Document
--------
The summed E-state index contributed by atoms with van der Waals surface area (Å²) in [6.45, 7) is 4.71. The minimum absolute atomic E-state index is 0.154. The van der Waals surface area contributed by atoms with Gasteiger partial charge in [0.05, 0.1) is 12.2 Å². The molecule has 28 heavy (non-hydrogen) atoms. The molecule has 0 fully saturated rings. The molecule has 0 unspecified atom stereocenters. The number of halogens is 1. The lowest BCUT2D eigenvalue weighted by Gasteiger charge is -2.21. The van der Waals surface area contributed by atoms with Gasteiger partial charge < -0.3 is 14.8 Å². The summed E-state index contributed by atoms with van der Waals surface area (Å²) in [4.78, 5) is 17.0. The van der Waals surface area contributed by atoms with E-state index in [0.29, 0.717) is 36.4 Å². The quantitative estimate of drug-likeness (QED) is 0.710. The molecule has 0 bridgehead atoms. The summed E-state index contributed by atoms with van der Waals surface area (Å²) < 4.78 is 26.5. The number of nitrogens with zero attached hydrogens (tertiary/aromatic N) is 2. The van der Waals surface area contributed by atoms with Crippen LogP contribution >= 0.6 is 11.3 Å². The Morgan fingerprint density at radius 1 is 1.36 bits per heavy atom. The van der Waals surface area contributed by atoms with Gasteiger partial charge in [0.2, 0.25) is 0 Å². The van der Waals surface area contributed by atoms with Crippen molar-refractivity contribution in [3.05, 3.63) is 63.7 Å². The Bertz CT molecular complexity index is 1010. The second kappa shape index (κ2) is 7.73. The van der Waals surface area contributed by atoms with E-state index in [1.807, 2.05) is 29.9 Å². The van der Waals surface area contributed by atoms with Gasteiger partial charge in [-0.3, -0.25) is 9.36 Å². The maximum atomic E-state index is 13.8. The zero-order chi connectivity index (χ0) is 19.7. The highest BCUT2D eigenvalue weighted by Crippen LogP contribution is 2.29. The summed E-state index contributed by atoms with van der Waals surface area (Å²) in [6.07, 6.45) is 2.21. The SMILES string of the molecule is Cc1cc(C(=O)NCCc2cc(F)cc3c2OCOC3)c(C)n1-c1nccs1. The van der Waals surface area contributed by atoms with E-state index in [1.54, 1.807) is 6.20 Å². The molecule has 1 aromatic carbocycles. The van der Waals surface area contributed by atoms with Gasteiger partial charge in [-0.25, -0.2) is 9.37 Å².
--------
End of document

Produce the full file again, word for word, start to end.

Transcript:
The summed E-state index contributed by atoms with van der Waals surface area (Å²) in [6.45, 7) is 4.71. The minimum absolute atomic E-state index is 0.154. The van der Waals surface area contributed by atoms with Gasteiger partial charge in [0.05, 0.1) is 12.2 Å². The molecule has 28 heavy (non-hydrogen) atoms. The molecule has 0 fully saturated rings. The molecule has 0 unspecified atom stereocenters. The number of halogens is 1. The lowest BCUT2D eigenvalue weighted by Gasteiger charge is -2.21. The van der Waals surface area contributed by atoms with Gasteiger partial charge < -0.3 is 14.8 Å². The summed E-state index contributed by atoms with van der Waals surface area (Å²) in [4.78, 5) is 17.0. The van der Waals surface area contributed by atoms with E-state index in [0.29, 0.717) is 36.4 Å². The quantitative estimate of drug-likeness (QED) is 0.710. The molecule has 0 bridgehead atoms. The summed E-state index contributed by atoms with van der Waals surface area (Å²) < 4.78 is 26.5. The number of nitrogens with zero attached hydrogens (tertiary/aromatic N) is 2. The van der Waals surface area contributed by atoms with Crippen LogP contribution >= 0.6 is 11.3 Å². The Morgan fingerprint density at radius 1 is 1.36 bits per heavy atom. The van der Waals surface area contributed by atoms with Gasteiger partial charge in [0.2, 0.25) is 0 Å². The van der Waals surface area contributed by atoms with Crippen molar-refractivity contribution in [3.05, 3.63) is 63.7 Å². The Bertz CT molecular complexity index is 1010. The second kappa shape index (κ2) is 7.73. The van der Waals surface area contributed by atoms with E-state index in [1.807, 2.05) is 29.9 Å². The van der Waals surface area contributed by atoms with Gasteiger partial charge in [-0.3, -0.25) is 9.36 Å². The maximum atomic E-state index is 13.8. The zero-order chi connectivity index (χ0) is 19.7. The highest BCUT2D eigenvalue weighted by Crippen LogP contribution is 2.29. The summed E-state index contributed by atoms with van der Waals surface area (Å²) in [6.07, 6.45) is 2.21. The SMILES string of the molecule is Cc1cc(C(=O)NCCc2cc(F)cc3c2OCOC3)c(C)n1-c1nccs1. The van der Waals surface area contributed by atoms with E-state index in [1.54, 1.807) is 6.20 Å². The molecule has 1 aromatic carbocycles. The van der Waals surface area contributed by atoms with Gasteiger partial charge in [-0.25, -0.2) is 9.37 Å².